Patients: The responses for the CSNB patients are summarized in Table 4. The maximal scotopic ERG responses for 30 minutes dark adaptation were not changed significantly from baseline (the a- and b-waves maximal rod responses were 15%±55% and 42%±109% respectively). However, the 120 minutes dark adaptation maximal ERG b-wave responses was doubled, the a- and b-waves maximal rod responses increased by 17%±52% and 68%±63% respectively. The average b-wave maximal response amplitude pre-treatment was 194±56 μV and post-treatment was 300±54 μV (p<0.001, T-test). After 120 minutes of dark adaptation the average isolated rod response b-wave amplitude improved from 86±40 μV at baseline to 184±105 μV after treatment (p<0.001, T-test). All patients demonstrated a clinically significant improvement in the b-wave maximal and Isolated rod responses amplitude which was found to be similar in both eyes of each patient. The photopic single flash a- and b-wave response and 30 Hz flicker response (Table 4) did not show significant differences (0.11-0.571).

TABLE 4
ERG responses
Averaged percentage of
Conditionschange from baseline
Scotopic 30Isolated rod responseNone measurable
Minutes dark(b-wave amplitude)
adaptationMaximal a-wave amplitude15 ± 55%
Maximal b-wave amplitude 42 ± 109%
Scotopic 120Isolated rod response112 ± 61%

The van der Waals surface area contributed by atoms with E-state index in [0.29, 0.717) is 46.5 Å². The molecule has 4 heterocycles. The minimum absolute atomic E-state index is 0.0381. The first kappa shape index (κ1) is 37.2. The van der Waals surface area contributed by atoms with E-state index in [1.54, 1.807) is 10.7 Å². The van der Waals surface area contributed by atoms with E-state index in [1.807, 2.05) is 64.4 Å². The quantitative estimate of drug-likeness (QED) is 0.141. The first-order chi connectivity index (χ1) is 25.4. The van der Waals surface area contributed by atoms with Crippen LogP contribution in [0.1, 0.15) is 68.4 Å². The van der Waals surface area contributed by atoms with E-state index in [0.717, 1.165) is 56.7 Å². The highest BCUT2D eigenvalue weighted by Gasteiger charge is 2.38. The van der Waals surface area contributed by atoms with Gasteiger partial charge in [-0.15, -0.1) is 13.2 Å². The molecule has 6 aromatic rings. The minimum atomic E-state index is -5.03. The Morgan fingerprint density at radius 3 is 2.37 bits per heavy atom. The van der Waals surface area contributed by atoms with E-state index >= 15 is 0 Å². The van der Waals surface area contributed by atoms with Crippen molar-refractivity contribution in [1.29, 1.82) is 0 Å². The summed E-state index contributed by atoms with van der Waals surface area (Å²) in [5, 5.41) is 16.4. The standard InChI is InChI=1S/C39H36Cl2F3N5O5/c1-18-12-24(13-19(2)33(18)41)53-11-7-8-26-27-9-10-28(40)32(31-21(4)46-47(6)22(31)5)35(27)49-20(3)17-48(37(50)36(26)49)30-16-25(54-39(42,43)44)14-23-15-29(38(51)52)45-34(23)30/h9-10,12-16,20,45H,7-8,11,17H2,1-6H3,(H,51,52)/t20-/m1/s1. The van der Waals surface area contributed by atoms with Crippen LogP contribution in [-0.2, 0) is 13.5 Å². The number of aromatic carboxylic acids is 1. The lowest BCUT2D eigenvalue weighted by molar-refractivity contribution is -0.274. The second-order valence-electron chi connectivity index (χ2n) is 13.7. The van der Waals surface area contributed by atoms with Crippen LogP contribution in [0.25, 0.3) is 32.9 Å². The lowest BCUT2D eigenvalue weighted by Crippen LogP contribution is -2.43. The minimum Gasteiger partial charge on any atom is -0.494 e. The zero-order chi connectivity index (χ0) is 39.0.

Minutes dark(b-wave amplitude)
adaptationMaximal a-wave amplitude17 ± 52%
Maximal b-wave amplitude68 ± 63%
Photopica-wave amplitude18 ± 59%
b-wave amplitude29 ± 63%
30 Hz Flicker−11 ± 33% 

The results are summarized in FIG. 8.

Conclusions:

Oral treatment with the algae Dunaliella bardawil significantly improved dark adaptation function in a number of congenital stationary night blindness patients.

Example V

Results in the Night Vision of Patients Enrolled in the Clinical Trial of Example I

The night and peripheral vision field and electrical function results for the patients of Example II are presented in Tables 5 and 6.

TABLE 5
Visual field areas
Right EyeLeft Eye
PatientPretreatmentPost treatmentPretreatmentPost treatment
17797
297143102123
361646168
41813022127
5137165113139

TABLE 6
Rod electrical function (in μV)
Right EyeLeft Eye
PatientPretreatmentPost treatmentPretreatmentPost treatment
111111111
220212525
323302126
4104816106
515152136

The results show a significant improvement of the rod derived visual field area in both eyes of patient #4 and to a lesser extent in patients #2 & #5. The rod electrical function significantly improved in both eyes in patient #4 and to a lesser extent in the left eye of patient #5. It is assumed that these patients received the Dunaliella treatment.